‘Today’ debuts set update

NBC’s “Today Show” debuted an updated set this morning, mirroring our earlier report on the changes. NBC worked with Jack Morton PDG and designer Camille Connolly, who also updated the upstairs portion of the studio in 2014, on the project.

The most noticeable change is the color palette, which shifts to bright whites with only hints of orange. This change puts the set more in line with the 2006 design and coloring, dumping much of its 2013 design aesthetic that featured more sophisticated and darker, deeper tones.


Photos: Anthony Quintano/NBC News

Photos: Anthony Quintano/NBC News

A new light and airy desk has replaced the former wooden home base, a change that makes the anchor desk as a whole feel a bit less bulky.


The sofa area, meanwhile, now has an orange-free couch (though orange can still be found on the throw pillows).

Other changes in the sofa area include the addition of panels featuring blurred overlapping orange boxes, replacing the gold-yellow light burst patterns originally found here.

The interview area’s deep cooper-toned rippled panels are now coated in white and light orange. This portion of the set also got an update to its triangular header, which is now internally lit and framed in a metallic tone.

In addition, the faux window in this area has been relocated farther to the left, instead of on the far right side where it originally was installed and served as a background element to the opening wide shot.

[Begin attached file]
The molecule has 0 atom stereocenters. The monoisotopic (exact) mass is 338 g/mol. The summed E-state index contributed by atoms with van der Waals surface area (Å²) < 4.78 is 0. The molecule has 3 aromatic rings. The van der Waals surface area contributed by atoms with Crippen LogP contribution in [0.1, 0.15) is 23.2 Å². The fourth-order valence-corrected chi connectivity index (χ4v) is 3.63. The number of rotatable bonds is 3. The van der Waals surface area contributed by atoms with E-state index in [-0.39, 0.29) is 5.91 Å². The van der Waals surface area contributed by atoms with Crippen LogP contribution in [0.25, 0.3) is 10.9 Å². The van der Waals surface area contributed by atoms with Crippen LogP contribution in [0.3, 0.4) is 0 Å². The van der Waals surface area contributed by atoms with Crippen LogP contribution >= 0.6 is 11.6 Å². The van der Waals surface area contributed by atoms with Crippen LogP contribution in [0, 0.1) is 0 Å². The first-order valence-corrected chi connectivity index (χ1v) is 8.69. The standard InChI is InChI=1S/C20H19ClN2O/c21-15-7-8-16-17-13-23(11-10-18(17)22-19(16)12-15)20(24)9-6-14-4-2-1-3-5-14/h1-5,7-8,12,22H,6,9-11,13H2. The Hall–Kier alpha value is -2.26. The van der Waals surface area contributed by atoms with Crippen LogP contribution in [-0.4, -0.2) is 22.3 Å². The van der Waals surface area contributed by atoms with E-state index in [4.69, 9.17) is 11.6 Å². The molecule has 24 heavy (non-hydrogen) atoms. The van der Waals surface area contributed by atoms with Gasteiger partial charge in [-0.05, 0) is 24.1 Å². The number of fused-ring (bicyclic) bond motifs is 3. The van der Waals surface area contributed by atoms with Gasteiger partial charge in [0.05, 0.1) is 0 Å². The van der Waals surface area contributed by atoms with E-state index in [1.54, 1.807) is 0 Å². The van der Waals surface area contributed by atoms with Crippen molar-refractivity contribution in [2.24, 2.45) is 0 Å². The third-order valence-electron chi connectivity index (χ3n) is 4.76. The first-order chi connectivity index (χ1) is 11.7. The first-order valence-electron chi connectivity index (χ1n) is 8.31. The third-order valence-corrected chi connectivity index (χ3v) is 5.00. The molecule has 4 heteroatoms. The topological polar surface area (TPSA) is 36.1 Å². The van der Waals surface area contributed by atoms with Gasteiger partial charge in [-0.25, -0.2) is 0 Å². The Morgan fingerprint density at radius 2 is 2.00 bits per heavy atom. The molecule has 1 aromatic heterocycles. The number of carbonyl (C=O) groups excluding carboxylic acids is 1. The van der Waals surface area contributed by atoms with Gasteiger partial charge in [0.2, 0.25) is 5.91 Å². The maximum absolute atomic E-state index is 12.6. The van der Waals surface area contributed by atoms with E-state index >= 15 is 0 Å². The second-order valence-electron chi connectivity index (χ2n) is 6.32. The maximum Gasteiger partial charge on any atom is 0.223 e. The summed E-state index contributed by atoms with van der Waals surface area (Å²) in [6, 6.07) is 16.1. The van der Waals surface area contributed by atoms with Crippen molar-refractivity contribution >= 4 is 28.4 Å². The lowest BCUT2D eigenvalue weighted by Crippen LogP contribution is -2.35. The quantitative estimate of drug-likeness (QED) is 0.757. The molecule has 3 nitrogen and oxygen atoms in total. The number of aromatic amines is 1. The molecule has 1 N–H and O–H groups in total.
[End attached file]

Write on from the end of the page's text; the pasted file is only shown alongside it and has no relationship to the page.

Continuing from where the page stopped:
Notably, the set update did not include the return of the news desk — with news update still done from the main anchor desk or standup area. “Today” also transitioned away from using the sofa area as a backdrop for its opening shot instead favoring the windows of Studio 1A again.


The biggest difference can be found in the Orange Room, the show’s social media area. The overall size of the room has increased drastically, with a new work surface for social media journalists.

In addition, the finishes have been switched to a faux whitewashed brick with orange accents, including two large display boards. The update also includes a switch to a curved, 2×6 video wall composed of vertically mounted flat panels.

This update gives the orange room a more uninterrupted span for showing live social feeds and other graphics.

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Much of the on-set technology remains the same, but a new 80-inch monitor was added for Al Roker to use for weather, which is now placed on a small cabinet.

Overall, the refresh makes the studio more trendy and inviting. The old studio always felt a bit “too dark,” and the new look fixes that, brightening up “Today.”